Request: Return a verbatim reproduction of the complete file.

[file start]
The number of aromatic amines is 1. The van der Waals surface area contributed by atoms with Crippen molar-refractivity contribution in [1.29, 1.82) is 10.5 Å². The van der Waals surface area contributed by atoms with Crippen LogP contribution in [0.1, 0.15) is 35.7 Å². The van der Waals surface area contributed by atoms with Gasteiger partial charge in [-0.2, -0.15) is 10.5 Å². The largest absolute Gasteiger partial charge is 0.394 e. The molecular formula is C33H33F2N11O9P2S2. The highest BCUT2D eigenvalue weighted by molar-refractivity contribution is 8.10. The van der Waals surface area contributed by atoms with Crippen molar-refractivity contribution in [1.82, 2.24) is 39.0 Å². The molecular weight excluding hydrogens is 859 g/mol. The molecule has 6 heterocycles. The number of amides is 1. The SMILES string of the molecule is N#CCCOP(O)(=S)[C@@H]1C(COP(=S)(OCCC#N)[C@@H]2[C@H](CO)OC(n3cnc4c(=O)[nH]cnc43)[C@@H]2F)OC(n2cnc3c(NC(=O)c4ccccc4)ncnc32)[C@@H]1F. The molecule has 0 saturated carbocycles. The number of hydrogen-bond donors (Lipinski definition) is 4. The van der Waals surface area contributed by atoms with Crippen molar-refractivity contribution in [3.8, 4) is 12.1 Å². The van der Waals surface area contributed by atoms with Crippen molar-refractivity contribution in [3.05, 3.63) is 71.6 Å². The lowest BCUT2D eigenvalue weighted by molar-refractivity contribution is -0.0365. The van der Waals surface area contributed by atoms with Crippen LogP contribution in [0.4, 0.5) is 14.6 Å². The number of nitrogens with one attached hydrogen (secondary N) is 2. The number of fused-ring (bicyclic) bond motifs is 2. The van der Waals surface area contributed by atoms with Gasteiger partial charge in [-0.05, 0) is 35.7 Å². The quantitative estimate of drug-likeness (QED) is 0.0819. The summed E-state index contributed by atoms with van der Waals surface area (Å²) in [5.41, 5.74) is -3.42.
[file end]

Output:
The number of aromatic amines is 1. The van der Waals surface area contributed by atoms with Crippen molar-refractivity contribution in [1.29, 1.82) is 10.5 Å². The van der Waals surface area contributed by atoms with Crippen LogP contribution in [0.1, 0.15) is 35.7 Å². The van der Waals surface area contributed by atoms with Gasteiger partial charge in [-0.2, -0.15) is 10.5 Å². The largest absolute Gasteiger partial charge is 0.394 e. The molecular formula is C33H33F2N11O9P2S2. The highest BCUT2D eigenvalue weighted by molar-refractivity contribution is 8.10. The van der Waals surface area contributed by atoms with Crippen molar-refractivity contribution in [1.82, 2.24) is 39.0 Å². The molecular weight excluding hydrogens is 859 g/mol. The molecule has 6 heterocycles. The number of amides is 1. The SMILES string of the molecule is N#CCCOP(O)(=S)[C@@H]1C(COP(=S)(OCCC#N)[C@@H]2[C@H](CO)OC(n3cnc4c(=O)[nH]cnc43)[C@@H]2F)OC(n2cnc3c(NC(=O)c4ccccc4)ncnc32)[C@@H]1F. The molecule has 0 saturated carbocycles. The number of hydrogen-bond donors (Lipinski definition) is 4. The van der Waals surface area contributed by atoms with Crippen molar-refractivity contribution in [3.8, 4) is 12.1 Å². The van der Waals surface area contributed by atoms with Crippen molar-refractivity contribution in [3.05, 3.63) is 71.6 Å². The lowest BCUT2D eigenvalue weighted by molar-refractivity contribution is -0.0365. The van der Waals surface area contributed by atoms with Crippen LogP contribution in [0.4, 0.5) is 14.6 Å². The number of nitrogens with one attached hydrogen (secondary N) is 2. The number of fused-ring (bicyclic) bond motifs is 2. The van der Waals surface area contributed by atoms with Gasteiger partial charge in [-0.05, 0) is 35.7 Å². The quantitative estimate of drug-likeness (QED) is 0.0819. The summed E-state index contributed by atoms with van der Waals surface area (Å²) in [5.41, 5.74) is -3.42.